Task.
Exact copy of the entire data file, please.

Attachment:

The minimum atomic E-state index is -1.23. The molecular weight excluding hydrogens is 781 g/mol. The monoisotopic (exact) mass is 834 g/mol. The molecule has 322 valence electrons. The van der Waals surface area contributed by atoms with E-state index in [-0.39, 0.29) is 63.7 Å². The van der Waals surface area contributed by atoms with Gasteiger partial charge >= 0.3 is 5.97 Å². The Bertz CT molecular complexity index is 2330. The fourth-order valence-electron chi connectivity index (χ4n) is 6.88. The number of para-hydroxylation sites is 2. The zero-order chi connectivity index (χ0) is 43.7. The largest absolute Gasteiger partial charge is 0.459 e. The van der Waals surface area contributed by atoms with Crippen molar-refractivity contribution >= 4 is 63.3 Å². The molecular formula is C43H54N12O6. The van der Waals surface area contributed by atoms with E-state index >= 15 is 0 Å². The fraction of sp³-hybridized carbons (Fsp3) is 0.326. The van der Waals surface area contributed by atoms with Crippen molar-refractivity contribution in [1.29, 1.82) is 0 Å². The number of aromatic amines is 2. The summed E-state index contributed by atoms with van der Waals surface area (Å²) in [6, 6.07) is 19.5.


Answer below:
The minimum atomic E-state index is -1.23. The molecular weight excluding hydrogens is 781 g/mol. The monoisotopic (exact) mass is 834 g/mol. The molecule has 322 valence electrons. The van der Waals surface area contributed by atoms with E-state index in [-0.39, 0.29) is 63.7 Å². The van der Waals surface area contributed by atoms with Gasteiger partial charge >= 0.3 is 5.97 Å². The Bertz CT molecular complexity index is 2330. The fourth-order valence-electron chi connectivity index (χ4n) is 6.88. The number of para-hydroxylation sites is 2. The zero-order chi connectivity index (χ0) is 43.7. The largest absolute Gasteiger partial charge is 0.459 e. The van der Waals surface area contributed by atoms with Crippen molar-refractivity contribution >= 4 is 63.3 Å². The molecular formula is C43H54N12O6. The van der Waals surface area contributed by atoms with E-state index >= 15 is 0 Å². The fraction of sp³-hybridized carbons (Fsp3) is 0.326. The van der Waals surface area contributed by atoms with Crippen molar-refractivity contribution in [1.29, 1.82) is 0 Å². The number of aromatic amines is 2. The summed E-state index contributed by atoms with van der Waals surface area (Å²) in [6, 6.07) is 19.5.